On August 27th, 2019, Allbridge presented a webinar in conjunction with TraknProtect to review new staff safety regulations going into effect across the United States. The regulations themselves vary across different jurisdictional areas and hotel brands, but the core requirement is that hotels must provide safety buttons to their in-room service employees. The buttons are to be utilized when the employee is presented with a situation where they feel unsafe.
The webinar, hosted by Allbridge Chief Product Officer, Matt Koch, and TraknProtect Chief Executive Officer, Parminder Batra, dives into who will be affected, what led to these mandates becoming so widespread, and how to ensure your hotel is in compliance. Batra explains how the regulations, which began as labor union requirements in New York and Washington D.C., quickly took off following the rise of the #MeToo movement.
Shortly thereafter, several cities made these regulations a legal requirement, with mandates coming out in New York City, Seattle, and Miami Beach. New Jersey was the first to implement a state-wide regulation, which was passed on June 11th, 2019, with Washington state and Illinois following suit. On top of that, the American Hotel & Lodging Association now has the 5-Star Promise, an initiative to ensure in-room hotel staff across the country are equipped with employee safety buttons. Several major hotel brands, including Hilton, Hyatt, IHG, Marriott, and Wyndham have committed to upholding the initiative. Batra notes that all hoteliers should be prepared to meet regulation:
"There’s twenty-four brands today that have made the commitment to that same 5-Star Promise, as well as multiple property management groups that host hotels who have also made the commitment. Every hotel, pretty much, in the US will either fall into a jurisdictional area where it's required, such as Sacramento County, Oakland, Long Beach, or they'll fall into a brand where this is required."
Batra goes on to explain that with so many jurisdictions having upcoming deadlines to meet compliance, it's in hoteliers' best interests to act now to get the devices implemented.
"New Jersey hotels have until the end of December to implement, and from a best practice perspective, I would say the earlier you can start, the better. Because as we found in Chicago, what happens at the end is everyone’s in a rush. Given Christmas and holiday seasons, inventories can be low, shipments get derailed with the Christmas traffic, and rather than face that - with any vendor that you choose - that’s something you need to take into account. So I would say the sooner the better, and that also allows you to train your employees, which is also part of the requirement."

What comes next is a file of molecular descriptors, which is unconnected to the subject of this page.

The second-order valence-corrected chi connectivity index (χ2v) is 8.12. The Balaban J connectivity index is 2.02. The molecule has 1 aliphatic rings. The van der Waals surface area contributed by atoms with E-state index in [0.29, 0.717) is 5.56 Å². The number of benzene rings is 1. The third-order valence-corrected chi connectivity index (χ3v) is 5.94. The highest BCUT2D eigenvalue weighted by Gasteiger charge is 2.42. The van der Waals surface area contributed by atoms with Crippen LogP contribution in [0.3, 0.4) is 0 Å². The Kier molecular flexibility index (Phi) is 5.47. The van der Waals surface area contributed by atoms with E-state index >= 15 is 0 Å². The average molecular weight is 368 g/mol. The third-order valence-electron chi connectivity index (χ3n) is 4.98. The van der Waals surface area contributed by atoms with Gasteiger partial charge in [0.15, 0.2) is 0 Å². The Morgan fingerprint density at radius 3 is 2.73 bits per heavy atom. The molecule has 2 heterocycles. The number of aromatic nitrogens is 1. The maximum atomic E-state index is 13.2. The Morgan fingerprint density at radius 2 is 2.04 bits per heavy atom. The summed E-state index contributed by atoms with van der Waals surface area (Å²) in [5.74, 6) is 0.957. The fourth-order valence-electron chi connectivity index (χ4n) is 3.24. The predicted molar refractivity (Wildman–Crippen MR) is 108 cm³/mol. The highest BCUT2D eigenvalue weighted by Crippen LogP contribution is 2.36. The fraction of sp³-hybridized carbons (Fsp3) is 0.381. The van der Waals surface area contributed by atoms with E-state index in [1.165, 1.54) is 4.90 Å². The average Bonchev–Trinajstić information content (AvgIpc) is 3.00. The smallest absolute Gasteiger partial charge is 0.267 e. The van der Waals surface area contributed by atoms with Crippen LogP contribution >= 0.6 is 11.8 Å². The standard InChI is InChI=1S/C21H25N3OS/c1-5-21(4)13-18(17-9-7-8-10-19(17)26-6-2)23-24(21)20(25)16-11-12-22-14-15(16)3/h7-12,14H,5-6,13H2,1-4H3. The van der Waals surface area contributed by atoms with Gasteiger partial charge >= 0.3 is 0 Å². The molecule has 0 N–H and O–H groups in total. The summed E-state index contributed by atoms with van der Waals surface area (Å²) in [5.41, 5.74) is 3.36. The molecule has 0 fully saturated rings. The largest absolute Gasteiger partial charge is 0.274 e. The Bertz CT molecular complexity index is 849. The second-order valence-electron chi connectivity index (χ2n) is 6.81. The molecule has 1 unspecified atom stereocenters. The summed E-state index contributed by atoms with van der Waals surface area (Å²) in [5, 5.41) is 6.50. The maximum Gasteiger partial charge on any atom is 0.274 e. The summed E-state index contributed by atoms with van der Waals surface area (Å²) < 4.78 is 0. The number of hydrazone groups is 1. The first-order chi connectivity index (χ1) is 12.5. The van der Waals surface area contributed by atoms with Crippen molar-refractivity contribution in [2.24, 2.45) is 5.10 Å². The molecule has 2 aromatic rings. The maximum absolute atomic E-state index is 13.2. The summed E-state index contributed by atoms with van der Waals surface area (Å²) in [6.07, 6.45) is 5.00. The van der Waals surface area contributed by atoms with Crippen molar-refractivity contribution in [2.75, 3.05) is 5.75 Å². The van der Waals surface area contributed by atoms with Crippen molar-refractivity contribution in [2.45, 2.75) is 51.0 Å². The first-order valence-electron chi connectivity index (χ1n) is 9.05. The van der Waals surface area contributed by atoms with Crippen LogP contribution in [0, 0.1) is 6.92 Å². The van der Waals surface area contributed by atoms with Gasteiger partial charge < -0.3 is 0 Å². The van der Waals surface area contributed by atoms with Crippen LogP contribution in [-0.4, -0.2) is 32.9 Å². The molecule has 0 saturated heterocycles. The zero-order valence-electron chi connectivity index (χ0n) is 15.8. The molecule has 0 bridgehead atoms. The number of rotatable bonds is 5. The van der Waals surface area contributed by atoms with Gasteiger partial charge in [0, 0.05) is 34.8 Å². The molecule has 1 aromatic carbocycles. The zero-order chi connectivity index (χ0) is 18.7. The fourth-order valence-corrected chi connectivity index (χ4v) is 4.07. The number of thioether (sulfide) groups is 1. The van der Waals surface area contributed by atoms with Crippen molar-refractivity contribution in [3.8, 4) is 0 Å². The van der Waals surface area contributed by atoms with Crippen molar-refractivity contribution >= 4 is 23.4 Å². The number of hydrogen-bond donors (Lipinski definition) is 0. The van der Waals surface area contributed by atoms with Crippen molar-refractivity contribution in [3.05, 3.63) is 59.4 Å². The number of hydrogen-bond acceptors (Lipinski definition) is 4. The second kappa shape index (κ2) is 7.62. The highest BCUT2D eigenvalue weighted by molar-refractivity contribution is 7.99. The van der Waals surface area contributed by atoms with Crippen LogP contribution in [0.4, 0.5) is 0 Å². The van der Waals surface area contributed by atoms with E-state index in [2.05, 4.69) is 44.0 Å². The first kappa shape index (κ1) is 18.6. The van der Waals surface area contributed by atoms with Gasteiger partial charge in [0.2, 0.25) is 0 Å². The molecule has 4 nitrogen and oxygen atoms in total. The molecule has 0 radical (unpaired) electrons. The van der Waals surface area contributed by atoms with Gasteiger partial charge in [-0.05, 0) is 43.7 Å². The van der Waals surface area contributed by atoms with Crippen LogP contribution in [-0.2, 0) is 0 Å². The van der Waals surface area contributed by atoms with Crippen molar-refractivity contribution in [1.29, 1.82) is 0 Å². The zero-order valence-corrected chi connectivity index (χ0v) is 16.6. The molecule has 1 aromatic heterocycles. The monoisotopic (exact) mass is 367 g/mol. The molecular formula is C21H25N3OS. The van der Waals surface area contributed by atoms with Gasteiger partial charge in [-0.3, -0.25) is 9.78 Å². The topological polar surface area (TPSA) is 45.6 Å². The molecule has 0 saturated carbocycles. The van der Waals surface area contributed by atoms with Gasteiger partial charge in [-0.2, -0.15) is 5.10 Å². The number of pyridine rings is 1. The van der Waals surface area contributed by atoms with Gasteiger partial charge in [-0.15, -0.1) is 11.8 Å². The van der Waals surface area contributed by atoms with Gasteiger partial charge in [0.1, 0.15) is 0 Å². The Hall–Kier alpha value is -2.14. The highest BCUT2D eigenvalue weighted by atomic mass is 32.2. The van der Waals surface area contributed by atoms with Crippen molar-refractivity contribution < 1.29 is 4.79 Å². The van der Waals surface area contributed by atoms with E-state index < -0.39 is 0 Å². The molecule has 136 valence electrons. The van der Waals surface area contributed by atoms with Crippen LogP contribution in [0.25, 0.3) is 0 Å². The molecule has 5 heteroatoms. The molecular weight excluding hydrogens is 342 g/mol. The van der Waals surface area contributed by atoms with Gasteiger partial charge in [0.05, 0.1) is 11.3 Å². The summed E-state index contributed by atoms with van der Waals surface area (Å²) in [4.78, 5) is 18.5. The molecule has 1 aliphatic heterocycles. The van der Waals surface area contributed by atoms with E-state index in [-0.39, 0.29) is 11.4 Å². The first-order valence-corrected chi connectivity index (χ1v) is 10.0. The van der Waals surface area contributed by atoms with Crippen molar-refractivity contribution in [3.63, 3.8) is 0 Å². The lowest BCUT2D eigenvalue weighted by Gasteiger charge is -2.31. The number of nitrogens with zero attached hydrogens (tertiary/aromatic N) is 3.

New Jersey has one of the highest penalties in the country for non-compliance, with a $5,000 penalty for the first violation and a $10,000 penalty for each subsequent offense.
Batra gives several useful tips during the webinar for property owners to use as they implement the devices:
- Start early. Implementation plans must be set in motion soon to ensure availability of devices and allow for property installation before the end of the year.
- Review the safety procedures with your employees. Every device is different. TraknProtect, for example, must be pressed and held for three seconds. Other vendors' devices may function differently.
- Not only should employees be trained on how to use the devices, but also how to respond in a dangerous situation. Being aware of their surroundings, being assertive, and leaving unsafe situations are imperative.
- Employees should get to a safe location after pressing the button, if possible. The TraknProtect button has location tracking, so security will be able to locate the employee in possession of the activated button.
- Encourage employees to report harassment. 67% of hospitality workers who experienced sexual harassment did not report the occurrence to a manager or supervisor.
- Ensure your devices have LTE failover in case your property Wi-Fi goes out.
Watch the full recording of the webinar below: